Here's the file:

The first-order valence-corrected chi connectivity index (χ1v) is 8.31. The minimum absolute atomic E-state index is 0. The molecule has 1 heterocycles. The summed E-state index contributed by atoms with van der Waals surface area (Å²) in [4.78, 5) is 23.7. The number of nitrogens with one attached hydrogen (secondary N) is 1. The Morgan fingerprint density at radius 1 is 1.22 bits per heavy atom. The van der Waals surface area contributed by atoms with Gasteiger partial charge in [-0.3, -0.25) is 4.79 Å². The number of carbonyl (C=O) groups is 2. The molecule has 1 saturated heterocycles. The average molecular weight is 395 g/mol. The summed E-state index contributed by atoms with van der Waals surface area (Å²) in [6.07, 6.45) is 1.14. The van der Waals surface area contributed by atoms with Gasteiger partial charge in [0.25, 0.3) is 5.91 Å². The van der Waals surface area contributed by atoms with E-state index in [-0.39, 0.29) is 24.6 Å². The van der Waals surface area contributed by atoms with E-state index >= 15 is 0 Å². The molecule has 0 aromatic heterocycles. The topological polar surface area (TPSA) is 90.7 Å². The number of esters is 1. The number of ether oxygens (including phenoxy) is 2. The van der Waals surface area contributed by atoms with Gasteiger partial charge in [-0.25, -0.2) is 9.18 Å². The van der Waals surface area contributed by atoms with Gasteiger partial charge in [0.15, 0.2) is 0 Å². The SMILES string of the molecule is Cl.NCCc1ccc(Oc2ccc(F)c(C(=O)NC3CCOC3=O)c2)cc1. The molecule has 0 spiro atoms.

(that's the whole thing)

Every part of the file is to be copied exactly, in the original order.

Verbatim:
The first-order valence-corrected chi connectivity index (χ1v) is 8.31. The minimum absolute atomic E-state index is 0. The molecule has 1 heterocycles. The summed E-state index contributed by atoms with van der Waals surface area (Å²) in [4.78, 5) is 23.7. The number of nitrogens with one attached hydrogen (secondary N) is 1. The Morgan fingerprint density at radius 1 is 1.22 bits per heavy atom. The van der Waals surface area contributed by atoms with Gasteiger partial charge in [-0.3, -0.25) is 4.79 Å². The number of carbonyl (C=O) groups is 2. The molecule has 1 saturated heterocycles. The average molecular weight is 395 g/mol. The summed E-state index contributed by atoms with van der Waals surface area (Å²) in [6.07, 6.45) is 1.14. The van der Waals surface area contributed by atoms with Gasteiger partial charge in [0.25, 0.3) is 5.91 Å². The van der Waals surface area contributed by atoms with E-state index in [-0.39, 0.29) is 24.6 Å². The van der Waals surface area contributed by atoms with E-state index >= 15 is 0 Å². The molecule has 0 aromatic heterocycles. The topological polar surface area (TPSA) is 90.7 Å². The number of esters is 1. The number of ether oxygens (including phenoxy) is 2. The van der Waals surface area contributed by atoms with Gasteiger partial charge in [-0.25, -0.2) is 9.18 Å². The van der Waals surface area contributed by atoms with Gasteiger partial charge in [0.15, 0.2) is 0 Å². The SMILES string of the molecule is Cl.NCCc1ccc(Oc2ccc(F)c(C(=O)NC3CCOC3=O)c2)cc1. The molecule has 0 spiro atoms.